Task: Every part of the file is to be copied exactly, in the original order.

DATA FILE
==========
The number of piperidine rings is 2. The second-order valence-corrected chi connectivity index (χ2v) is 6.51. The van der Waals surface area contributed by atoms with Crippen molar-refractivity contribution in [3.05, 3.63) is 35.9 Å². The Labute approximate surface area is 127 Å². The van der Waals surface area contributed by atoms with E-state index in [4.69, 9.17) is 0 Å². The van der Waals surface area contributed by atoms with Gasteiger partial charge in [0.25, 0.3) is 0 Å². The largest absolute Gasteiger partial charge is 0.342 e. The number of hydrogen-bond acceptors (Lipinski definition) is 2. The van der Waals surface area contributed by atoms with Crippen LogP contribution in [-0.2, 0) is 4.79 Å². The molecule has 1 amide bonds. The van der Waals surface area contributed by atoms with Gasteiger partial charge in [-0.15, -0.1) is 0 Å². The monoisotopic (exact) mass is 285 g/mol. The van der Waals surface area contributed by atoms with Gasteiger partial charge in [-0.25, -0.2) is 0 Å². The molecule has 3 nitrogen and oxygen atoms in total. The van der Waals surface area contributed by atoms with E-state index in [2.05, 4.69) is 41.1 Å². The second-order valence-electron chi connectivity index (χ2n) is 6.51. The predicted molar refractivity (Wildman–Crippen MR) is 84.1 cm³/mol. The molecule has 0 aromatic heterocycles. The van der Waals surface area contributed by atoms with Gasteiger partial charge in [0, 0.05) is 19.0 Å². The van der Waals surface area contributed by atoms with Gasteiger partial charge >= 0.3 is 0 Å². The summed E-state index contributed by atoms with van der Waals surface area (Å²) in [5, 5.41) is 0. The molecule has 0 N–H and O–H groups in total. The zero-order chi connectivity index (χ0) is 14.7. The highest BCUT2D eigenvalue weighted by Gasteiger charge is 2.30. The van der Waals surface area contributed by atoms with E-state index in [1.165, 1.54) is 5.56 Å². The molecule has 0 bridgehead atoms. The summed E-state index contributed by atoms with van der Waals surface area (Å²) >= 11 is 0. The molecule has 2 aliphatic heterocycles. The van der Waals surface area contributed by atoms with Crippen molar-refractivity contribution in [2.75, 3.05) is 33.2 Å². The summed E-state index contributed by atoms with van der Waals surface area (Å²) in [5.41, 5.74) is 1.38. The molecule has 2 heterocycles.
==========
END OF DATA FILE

The number of piperidine rings is 2. The second-order valence-corrected chi connectivity index (χ2v) is 6.51. The van der Waals surface area contributed by atoms with Crippen molar-refractivity contribution in [3.05, 3.63) is 35.9 Å². The Labute approximate surface area is 127 Å². The van der Waals surface area contributed by atoms with E-state index in [4.69, 9.17) is 0 Å². The van der Waals surface area contributed by atoms with Gasteiger partial charge in [0.25, 0.3) is 0 Å². The largest absolute Gasteiger partial charge is 0.342 e. The number of hydrogen-bond acceptors (Lipinski definition) is 2. The van der Waals surface area contributed by atoms with Crippen LogP contribution in [-0.2, 0) is 4.79 Å². The molecule has 1 amide bonds. The van der Waals surface area contributed by atoms with Gasteiger partial charge in [-0.15, -0.1) is 0 Å². The monoisotopic (exact) mass is 285 g/mol. The van der Waals surface area contributed by atoms with Gasteiger partial charge in [-0.25, -0.2) is 0 Å². The molecule has 3 nitrogen and oxygen atoms in total. The van der Waals surface area contributed by atoms with E-state index in [2.05, 4.69) is 41.1 Å². The second-order valence-electron chi connectivity index (χ2n) is 6.51. The predicted molar refractivity (Wildman–Crippen MR) is 84.1 cm³/mol. The molecule has 0 aromatic heterocycles. The van der Waals surface area contributed by atoms with Gasteiger partial charge in [0, 0.05) is 19.0 Å². The van der Waals surface area contributed by atoms with Gasteiger partial charge >= 0.3 is 0 Å². The summed E-state index contributed by atoms with van der Waals surface area (Å²) in [5, 5.41) is 0. The molecule has 0 N–H and O–H groups in total. The zero-order chi connectivity index (χ0) is 14.7. The highest BCUT2D eigenvalue weighted by Gasteiger charge is 2.30. The van der Waals surface area contributed by atoms with E-state index in [1.165, 1.54) is 5.56 Å². The molecule has 0 bridgehead atoms. The summed E-state index contributed by atoms with van der Waals surface area (Å²) >= 11 is 0. The molecule has 2 aliphatic heterocycles. The van der Waals surface area contributed by atoms with Crippen molar-refractivity contribution in [2.75, 3.05) is 33.2 Å². The summed E-state index contributed by atoms with van der Waals surface area (Å²) in [5.41, 5.74) is 1.38. The molecule has 2 heterocycles.